Class IV and class V viruses are single-stranded RNA (ssRNA viruses) in which the positive sense genome is translated into protein by host machinery, allowing viral reproduction. ssRNA class V viruses contain a negative sense genome that must be transcribed into a positive-sense strand before translation. During the virus's attempt to use the host cell to replicate, host proteins interact heavily with the viral genome. Researchers have been investigating these interactions.
Study: Investigating the human host – ssRNA virus interaction landscape using the SMEAGOL toolbox. Image Credit: ART-ur/Shutterstock
A preprint version of the study is available on the
bioRxiv* server while the article undergoes peer review. The study
The researchers used SMEAGOL, a python library designed for motif occurrence analysis for nucleic acid sequences using position weight matrices (PWMs). These PWMs represent the binding specificity of nucleic acid-interacting regulators, and SMEAGOL can load these from certain databases of RNA-binding proteins (RBP) binding specificities. Most curated databases of RBP binding motifs contain both high and low confidence PWMs, and SMEAGOL allows the analysis and filtration of these and even scanning the curated results. Post-processing modules allow statistical enrichment or depletion of sequence motifs and predicted effects of sequence variants on PWM sites.
To determine enriched and depleted binding sites across ssRNA virus genomes, PWMs representing the determined sequence binding preferences of RBPs from the previously mentioned databases are filtered and curated using SMEAGOL to reveal a set of 362 that can be used. These represented the binding specificities of 146 RBPs. Next, the set of PWMs was used with SMEAGOL to scan the genome of 197 ssRNA viruses to identify potential binding sites for the RBPs.
By determining the enrichment or depletion of RBP binding motifs in each viral genome compared to dinucleotide-randomized versions of the genome, the researchers hoped to find evidence of evolutionary selection for or against RBP binding to viral RNA. As the complementary strand of ssRNA is produced during viral life cycles and can interact with host cell features, this was also analyzed.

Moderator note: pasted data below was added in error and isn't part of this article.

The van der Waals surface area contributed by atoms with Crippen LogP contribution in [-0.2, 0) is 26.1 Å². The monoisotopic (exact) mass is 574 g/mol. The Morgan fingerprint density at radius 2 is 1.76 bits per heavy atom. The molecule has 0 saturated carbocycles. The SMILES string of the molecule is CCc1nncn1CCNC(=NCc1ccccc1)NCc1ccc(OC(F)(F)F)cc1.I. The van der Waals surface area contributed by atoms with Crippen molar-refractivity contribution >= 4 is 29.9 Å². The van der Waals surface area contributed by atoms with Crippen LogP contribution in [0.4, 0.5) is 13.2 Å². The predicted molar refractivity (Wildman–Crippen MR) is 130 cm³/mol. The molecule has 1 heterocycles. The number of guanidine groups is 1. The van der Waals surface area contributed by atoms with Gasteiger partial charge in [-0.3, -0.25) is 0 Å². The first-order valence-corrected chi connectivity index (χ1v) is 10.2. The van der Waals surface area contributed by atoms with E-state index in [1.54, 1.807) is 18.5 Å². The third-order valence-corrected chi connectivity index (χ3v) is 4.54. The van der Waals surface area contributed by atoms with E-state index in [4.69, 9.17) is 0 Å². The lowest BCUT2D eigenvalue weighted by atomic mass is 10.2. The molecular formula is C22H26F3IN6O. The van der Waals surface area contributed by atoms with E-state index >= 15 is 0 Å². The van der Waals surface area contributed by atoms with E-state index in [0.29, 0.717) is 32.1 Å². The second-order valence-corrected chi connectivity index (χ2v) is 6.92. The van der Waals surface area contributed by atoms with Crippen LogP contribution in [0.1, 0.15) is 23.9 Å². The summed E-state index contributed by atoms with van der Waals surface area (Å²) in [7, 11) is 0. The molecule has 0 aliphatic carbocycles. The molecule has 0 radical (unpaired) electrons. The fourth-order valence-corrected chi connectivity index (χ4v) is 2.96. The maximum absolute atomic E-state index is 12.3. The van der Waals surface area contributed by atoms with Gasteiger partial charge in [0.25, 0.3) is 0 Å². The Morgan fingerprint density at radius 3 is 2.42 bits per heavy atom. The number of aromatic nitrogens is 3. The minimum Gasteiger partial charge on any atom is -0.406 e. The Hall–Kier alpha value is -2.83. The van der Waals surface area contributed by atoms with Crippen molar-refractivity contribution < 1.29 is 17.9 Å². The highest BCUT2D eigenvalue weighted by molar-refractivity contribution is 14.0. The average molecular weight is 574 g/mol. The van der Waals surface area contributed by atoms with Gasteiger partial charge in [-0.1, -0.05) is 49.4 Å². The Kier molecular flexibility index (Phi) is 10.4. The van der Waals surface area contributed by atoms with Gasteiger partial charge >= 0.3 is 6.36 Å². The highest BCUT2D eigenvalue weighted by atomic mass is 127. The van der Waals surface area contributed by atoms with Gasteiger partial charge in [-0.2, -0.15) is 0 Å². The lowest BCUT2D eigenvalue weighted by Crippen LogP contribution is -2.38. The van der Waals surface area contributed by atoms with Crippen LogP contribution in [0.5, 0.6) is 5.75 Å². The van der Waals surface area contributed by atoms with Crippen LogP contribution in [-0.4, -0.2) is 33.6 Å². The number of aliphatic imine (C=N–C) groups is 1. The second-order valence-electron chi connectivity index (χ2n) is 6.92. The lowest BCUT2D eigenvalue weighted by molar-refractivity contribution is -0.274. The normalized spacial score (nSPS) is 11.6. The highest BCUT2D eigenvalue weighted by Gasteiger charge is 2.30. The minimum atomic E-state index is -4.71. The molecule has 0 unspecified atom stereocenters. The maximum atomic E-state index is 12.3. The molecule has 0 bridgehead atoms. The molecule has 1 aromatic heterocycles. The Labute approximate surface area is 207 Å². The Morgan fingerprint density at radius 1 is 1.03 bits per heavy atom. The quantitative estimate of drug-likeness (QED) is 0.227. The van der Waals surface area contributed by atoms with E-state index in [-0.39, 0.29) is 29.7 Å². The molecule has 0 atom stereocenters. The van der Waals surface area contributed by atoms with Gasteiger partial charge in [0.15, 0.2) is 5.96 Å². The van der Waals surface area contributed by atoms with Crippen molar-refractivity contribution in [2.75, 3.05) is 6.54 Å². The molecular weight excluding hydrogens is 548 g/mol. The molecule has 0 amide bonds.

The researchers found that +ssRNA (Class IV) genomes had more motif enrichment or depletion in both strands compared to -ssRNA (Class V) genomes. Still, this number did vary significantly between viral families. While some RBP binding motifs are more likely to be depleted/enriched in +ssRNA genomes, other motifs tend to be more specific to a specific family. G-rich motifs are frequently depleted in the plus-strand of +ssRNA genomes, while the motif for RBMX is enriched on the negative molecule in several families across both groups.
Next, the scientists examined viral families individually, beginning with coronaviruses. These have the longest genomes of all viruses examined and show more enrichment/depletion than any other family. The number of RBP motifs depleted on the plus strand is much higher than the number of enriching motifs, potentially to prevent binding by non-beneficial host RBPs. This is due to the depletion of U-rich elements bound by RBPs. Flaviviruses are poor in uridines but still more enriched for UREs than coronaviruses.
The researchers also looked at the 5' and 3' UTRs that bind host RBPs. Of the 116 enriched motif-UTR pairs, they found that 22 were not enriched in the whole genome, and 3' UTRs were more likely to show enrichment than the 5'. When examining the Hepatitis C virus genome specifically, they found it to be highly enriched in binding sites of U-rich element-binding RBPs. The most enriched is the ELAV-like RNA binding protein 1 (ELAVL1). This is highly enriched in the 3' UTR and is known to displace Polyprimidine Tract Binding Protein 1 to facilitate the binding of viral proteins for more effective replication.
The authors highlight that this is the first large-scale analysis of interactions between RNA viruses and human RBPs. They found multiple RBP-binding motifs either enriched or depleted in ssRNA families. These could trend globally and in a family or species-specific manner. Host factors can bind these RBPs, and the differences in predicted host interactions between viral families could be significant.
The deep learning methods shown here could be very useful in helping to identify further interactions. The researchers suggest that SMEAGOL could be extended in the future to incorporate deep learning models and structure-based models further.
bioRxiv publishes preliminary scientific reports that are not peer-reviewed and, therefore, should not be regarded as conclusive, guide clinical practice/health-related behavior, or treated as established information